The Stowers Institute's Xie Lab has revealed how the BAM protein affects germline stem cell differentiation and how it is involved in regulating the quality of stem cells through intercellular competition. The work was published today by PNAS Early Edition.
Maintaining the proper balance between stem cell self-renewal and differentiation is critical for normal homeostasis. An imbalance between the two can lead to tissue degeneration and to the development of tumors. It has long been known that the BAM protein is necessary for germline stem cell differentiation, but the specific molecular mechanism underlying BAM function had remained a mystery until now.
Examining the fruit fly ovary, the Xie Lab established that BAM controls stem cell differentiation and competition by interfering with the function of the protein translation initiation factor eIF4A. EIF4A and BAM antagonize each other to regulate the balance between self-renewal and differentiation by promoting proper expression of E-cadherin — a molecule crucial to the stem cell's ability to attach to its microenvironment (its niche).
"Our studies contribute to the understanding of stem cell fate control," said Run Shen, Ph.D., Postdoctoral Research Associate in the Xie Lab and lead author on the paper. "Many protein translation initiation factors have been reported to be unregulated in different human cancer tissues, so our study may help to understand how translational initiation factors participate in stem cell misregulation and the development of tumors."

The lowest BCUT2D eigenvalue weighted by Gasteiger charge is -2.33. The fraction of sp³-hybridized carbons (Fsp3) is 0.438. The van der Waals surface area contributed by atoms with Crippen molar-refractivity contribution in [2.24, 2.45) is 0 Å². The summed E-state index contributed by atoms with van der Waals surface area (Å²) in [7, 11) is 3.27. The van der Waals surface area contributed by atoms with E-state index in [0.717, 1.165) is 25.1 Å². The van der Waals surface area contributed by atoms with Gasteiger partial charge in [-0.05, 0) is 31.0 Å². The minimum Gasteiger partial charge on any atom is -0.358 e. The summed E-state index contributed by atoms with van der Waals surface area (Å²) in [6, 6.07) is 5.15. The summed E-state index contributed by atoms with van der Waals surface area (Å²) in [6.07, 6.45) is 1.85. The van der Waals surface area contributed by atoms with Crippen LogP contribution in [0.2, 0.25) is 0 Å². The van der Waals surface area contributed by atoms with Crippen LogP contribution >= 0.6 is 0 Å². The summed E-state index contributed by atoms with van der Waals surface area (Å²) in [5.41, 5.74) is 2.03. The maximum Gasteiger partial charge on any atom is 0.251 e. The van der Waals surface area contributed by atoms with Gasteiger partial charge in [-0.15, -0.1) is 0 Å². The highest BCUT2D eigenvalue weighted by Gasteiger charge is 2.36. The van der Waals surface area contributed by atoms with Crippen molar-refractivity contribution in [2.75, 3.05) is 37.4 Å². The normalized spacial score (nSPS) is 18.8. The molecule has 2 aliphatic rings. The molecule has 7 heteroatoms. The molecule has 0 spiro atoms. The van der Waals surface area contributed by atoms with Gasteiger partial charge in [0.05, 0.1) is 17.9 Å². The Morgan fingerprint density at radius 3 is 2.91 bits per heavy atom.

"Our studies have established the role of BAM as a protein translational repressor using biochemical and genetic tests," said Ting Xie, Ph.D., Investigator and senior author on the paper. "Translational control is very important in regulating gene expression. Many genes critical for stem cell development in the fruit fly germline are suggested to be translational regulators, but their exact roles have not been carefully studied. The knowledge generated by this work and the tests we have developed give us great advantage in tackling many additional questions."
Source: Stowers Institute for Medical Research
Explore further: New research shows how pathogenic E. coli O157:H7 binds to fresh vegetables